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Chapter 4

Anthropology - Chapter 4 - Illness and Death.docx

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Department
Anthropology
Course
ANTHROP 1AA3
Professor
Karen Slonim
Semester
Fall

Description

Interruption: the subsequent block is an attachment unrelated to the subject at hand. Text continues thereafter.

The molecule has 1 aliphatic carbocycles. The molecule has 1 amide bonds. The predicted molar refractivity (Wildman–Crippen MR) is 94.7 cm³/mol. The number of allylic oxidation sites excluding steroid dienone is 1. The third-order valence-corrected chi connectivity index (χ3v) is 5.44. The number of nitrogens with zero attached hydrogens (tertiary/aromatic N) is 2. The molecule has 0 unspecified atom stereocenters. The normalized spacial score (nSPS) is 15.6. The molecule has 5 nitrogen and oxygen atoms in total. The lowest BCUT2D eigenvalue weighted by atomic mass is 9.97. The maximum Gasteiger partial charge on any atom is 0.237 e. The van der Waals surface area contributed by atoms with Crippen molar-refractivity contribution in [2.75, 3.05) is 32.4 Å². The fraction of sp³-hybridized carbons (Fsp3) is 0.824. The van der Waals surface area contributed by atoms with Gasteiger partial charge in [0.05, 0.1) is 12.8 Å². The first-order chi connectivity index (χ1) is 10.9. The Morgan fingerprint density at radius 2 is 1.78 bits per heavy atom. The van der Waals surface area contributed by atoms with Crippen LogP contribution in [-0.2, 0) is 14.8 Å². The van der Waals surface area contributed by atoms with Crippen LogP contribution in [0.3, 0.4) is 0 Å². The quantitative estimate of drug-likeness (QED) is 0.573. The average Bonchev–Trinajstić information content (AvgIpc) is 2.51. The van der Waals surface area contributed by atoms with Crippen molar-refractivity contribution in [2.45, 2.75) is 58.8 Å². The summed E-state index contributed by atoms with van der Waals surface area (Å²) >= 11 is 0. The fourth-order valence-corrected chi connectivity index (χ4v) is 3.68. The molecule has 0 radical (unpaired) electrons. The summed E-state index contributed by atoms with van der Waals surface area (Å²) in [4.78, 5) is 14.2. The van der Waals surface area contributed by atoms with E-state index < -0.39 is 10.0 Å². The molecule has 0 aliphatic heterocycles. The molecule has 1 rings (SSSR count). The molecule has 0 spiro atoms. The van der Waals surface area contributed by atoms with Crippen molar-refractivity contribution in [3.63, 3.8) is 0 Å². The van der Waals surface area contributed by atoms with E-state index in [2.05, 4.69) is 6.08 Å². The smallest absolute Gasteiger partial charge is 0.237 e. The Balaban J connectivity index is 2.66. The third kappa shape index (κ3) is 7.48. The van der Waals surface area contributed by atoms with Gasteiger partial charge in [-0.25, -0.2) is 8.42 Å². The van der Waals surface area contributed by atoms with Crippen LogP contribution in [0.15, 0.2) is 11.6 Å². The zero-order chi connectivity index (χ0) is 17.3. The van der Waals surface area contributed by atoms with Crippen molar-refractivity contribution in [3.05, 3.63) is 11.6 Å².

CHAPTER FOUR – ILLNESS AND DEATH Ethnomedicine  Ethnomedicine: study of cross-cultural health systems  Health system: perceptions and classifications of health problems, prevention measures, diagnosis, healing and healers  Western biomedicine (WBM): healing approach that emphasizes technology in diagnosing/treating health problems related to human body Defining and Classifying Health Problems  Disease: a biological health problem that is objective and universal (ex. Bacterial/viral infection or a broken arm)  Illness: a culturally specific perceptions/experiences of a health problem  Labeling/classify health problems by cause, vector (how it gets to humans), affected body part, symptoms  Elders pass down knowledge about ethnomedicine  Western biomedicine: medical experts have to agree how to label/classify health problems according to scientific criteria  One culture will not necessarily recognize a health problem from another  Culture-specific syndrome: health problem with a set of symptoms associated with a particular culture  Somatization: process through which body absorbs social stress and manifests symptoms of suffering  Ex. Susto (Latino people): “fright/shock disease” from losing a loved one or having a terrible accident  Ex. Anorexia nervosa (Western cultures): not eating Ethno-Etiologies  Ethno-etiology: cross-culturally specific causal explanation for health problems/suffering  Bahia people have multiple understandings of etiology: o Natural causes: head causes dehydration, some winds cause migraines o Psychosocial causes: emotions like anger and hostility cause health problems o Supernatural causes: spirits and magic can cause health problems o Structural causes: economic resources, proper sanitation and health services  Western biomedicine has scientific understanding: o Exclude structural issues and social inequality as causes of illness o Structural suffering: health problems caused by poverty, war, famine, forced migration Healing Ways Community Healing  Private healing addresses bodily ailments in social isolation  Community healing encompasses social context as crucial to healing  Usually non-Western systems use community healing  Ex. Ju/’hoansi healing: emphasizes mobilization of community “energy” as key part in cure (healing dance) Humoral Healing  Balancing certain elements within the body and person’s environment  Food and dugs have different effects on body  Classified as “heating” or “cooling” (does not meant temps)  Diseases happen because of too much heat or coolness  Fixed by diet and behavioral changes that restore balance  India, china and Arabic health systems o Define health as balance of opposing elements within body o Say death is a result of too much coolness  Indigenous people say o Heat is cause of death, menstruation, violent emotion, aggression and drunkenness o Coolness is vital for health o Treatment of illnesses involve removing heat o Healer keep cool by bathing in cold water and sleeping far from fire Healers  Midwives, nurses, general practitioners, hospital care providers  Bonesetters: reset broken bones  Shamans/shamankas: male/female healers who mediate between humans and spirit world  Herbalists, psychiatrists, dentists, chiropractors, acupuncturists Healing Substances  Phytotherapy: o Healing through the use of plants o Used for gastrointestinal disorders, skin problems, wounds, sores, pain relieve, infertility, fatigue, altitude sickness o Ex. Andean people use coca leaf to treat gastrointestinal problems, sprains, swellings, colds  Minerals can also be used for healing: o Ex. Bathing in water with sulfur cures arthritis and rheumatism o Bathing in the Dead Sea and using mud from shore cures psoriasis  Use “radon spas” to relieve symptoms of arthritis  Pharmaceutical medicines are popular worldwide (also have negative side effects of overdose and stuff) Three Theoretical Approaches The Ecological/Epidemiological Approach  Examines how natural environment interacts with culture to cause health problems/influence spread throughout population  Research should focus on food distribution within family, sexual practices, hygiene, contact with outsiders  Want to find things relevant to public health programs  Can find out who is at highest risk for certain problems  Dense populations more likely to experience more health problems  Settled pastoralists have more health problems, are shorter and fatter because eat less healthily and do not exercise as much  Cities provide stressors to human health but also greater access to healthcare  New World brought smallpox, measles and malaria to Indigenous people who were not resistant to them  Historical trauma: transfer of emotional/psychological effects of colonialism from parent to child  Can help explain distribution of contemporary health problems The Interpretivist Approach  Study how people in different cultures label, describe and experience illness  Examine different healing processes  Healing systems provide meaning to people experiencing meaningless form of suffering  Offers psychological support to suffering  Can be related to the “placebo effect”  In US: between 10-90% of effectiveness of prescription is from placebo effect  Could be enhanced by confidence of doctor, getting a prescription at all, colour/shape of the pill Critical Medical Anthropology  Analyze how structural factors affect health system (types of illness, health status, access to health care)  Study global political economy, global media, social inequality  Medicalization: treating problems caused by poverty with pills/medicine  Need to be better nourished, not treated with pills  Social Inequality and Poverty o Poverty is primary cause of sickness and death o Rich people die from cancer, HIV/AIDS, alcohol, smoking o Poor people die from TB, malaria, HIV/AIDS o Child malnutrition increases as income decreases  Cultural Critique of Western Biomedical Training o Improved by: relying less on technology, broadening understanding of health problems, diversifying healing o View medicine as steps to follow, not focusing on patients experience o Medical students taught to be interested in machines not humans o Taught dehumanization (to be inhuman) Globalization and Change New Infectious Diseases  Scientific advances (antibiotics, vaccines) improved sanitation and reduced threat of infectious diseases  Likeliness of exposure/contamination is increased through o Travel/migration: spread of HIV/AIDS and SARS o Deforestation: malaria because of change of habitat of mosquitos o Development projects: constructing dams and clearing forests cause health problems for local people Diseases of Development  Disease of development: health problem caused/increased by economic development projects  Construction of dams lead to diseases called schistosomiasis caused by presence of parasitic worm in blood system  Caused by dams slowing rate of water flow  Larvae can develop in slower waters Medical Pluralism  Medical pluralism: presence of multiple health systems within a society  Usually: Provides clients with many choices for healing  Enhances quality of health  Or: confronted by conflicting models of healing/illness  Misunderstandings between healers and clients  Selective Pluralism: The Case of the Sherpa o Three varieties of healthcare exist in Upper Khumbu region in northeastern Nepal o (1) Orthodox Buddhist practitioners: consult for prevention and cure through blessings – a humoral healing system o (2) Unorthodox religious practitioners: perform divination ceremonies for diagnosis o (3) Biomedical practitioners: work in clinic first established for tourists but now Sherpa use o Western biomedicine incorporated but did not take over traditional  Conflicting Explanatory Models o Miscommunication occurs between biomedical doctors and patients o A prescription taken with every meal means three times a day but some people do not eat three times a day Applied Medical Anthropology  Applied medical anthropology: application of anthropological knowledge to further goals of health-care providers  Improving doctor-patient communication in multicultural settings  Culturally appropriate health intervention programs  Providing insights about factors related to disease that doctors do not usually take into account  Reducing Lead Poisoning among Mexican American Children o Robert Trotter o Mexican Americans use traditional healing remedy that contains lead to treat culture-specific syndrome (empacho) o Empacho: indigestion and constipation o Made US government place restrictions on using this healing o Made recommendations for a substitute treatment  Public Health Communication o Anthropologists help health educators develop meaningful messages by: o Addressing local health believes/concerns o Taking local illness terms seriously o Identifying subgroups who are responsive to different messages/incentives o Monitor response of communities to health messages o Making corrections in communities when needed o Exposing/removing “blame the victim” health messages o Cultural broker: anthropologists who are familiar with two cultures and can promote communication/understanding between them  Promoting Vaccination Programs in Developing Countries o People often suspicious or scared about vaccination programs o Cause them to reject them o Medical anthropologists conduct surveys to understand why o Results: parents do not know what vaccines protect against, people do not understand importance Culture and Death  Levels of deaths causes considered are: o Proximate – closer to actual outcome (ex. Infant died of dehydration, will be written on death certificate) o Intermediate – closer look into why the baby was dehydrated (could have been malnourished causing diarrhea and therefore dehydration) o Ultimate – analysis of deeper economic, political and social factors that put baby at risk of dying (why the baby was malnourished? maybe was not breastfed and bottle feed was diluted with dirty water or baby was unwanted so was fed less) Infanticide  Direct infanticide: death of infant/child because of beating, smothering, poisoning, drowning  Indirect infanticide: subtle process like food deprivation, failure to take care of sick child, failure to provide warm clothing in winter  Infant mortality rate: deaths of children under the age of one year per 1000 births  Maternal mortality rate: deaths of women related to pregnancy/birth per 1000 live births)  Main motive for direct infanticide is if child is deformed or very ill  Others are sex of infant, adulterous conception, unwed mother, twins, too many children already, poverty  Family Resource Constraints and Child “Fitness” o If child does not meet parents expectations may be neglected or killed o Indigenous people in Mexico culturally accept infanticide if unable to work hard like everyone else in society (ex. Child who lost foot killed) o In Brazil indirect infanticide because of harsh conditions and poverty o Infant mortality rate declined in richer areas o Poor mothers neglect sick/weak babies, send to heaven “angel babies” o China, Korea, India, Pakistan kill female babies cause prefer males Suicide  Catholicism considers suicide a sin so lower in those societies  Buddhism does not consider it a crime, sometimes used to make a statement  Suicide terrorism: suicide of one or more people with intention of killing other people as well (ex. suicide bomber)  Martyrdom: person facing death for a scared cause (many religions support)  Islamic people think that if they die for a heroic reason will not go to hell  Suicide can be considered honourable in Asia and South Pacific  Sati: suicide of wife after husband dies (in India)  Wives sometimes blamed for husbands death, lose status, feel shame  Suicide rates have risen  Most prevalent in industrialized/urbanized societies  Suicide in US and Canada is highest for First Nations because of stress of identity/self-definition, stress of isolation, stress of changing intergenerational relations Epidemics  Diseases that spread rapidly and widely through populations  Challenge people social and psychological coping mechanisms  Major epidemic: HIV/AIDS  Many children in Africa left parentless because of HIV  10 million children under 15 lost children to AIDS Violence  Direct: someone kills someone with a weapon  Indirect: government does not provide food after disaster  Private Violence: Wife Killing o Middle East: husband kills wife or daughter to protect family honour o Canada (1997): 1 in 8 women living with a man abused at some time o Femicide: murder of female because they are female o In India is related to low value of women, want to take their wealth o Set on fire  Public Violence o Warfare: leading cause of death in males in horticultural societies o Require large territories so groups fight with each other for land o Gen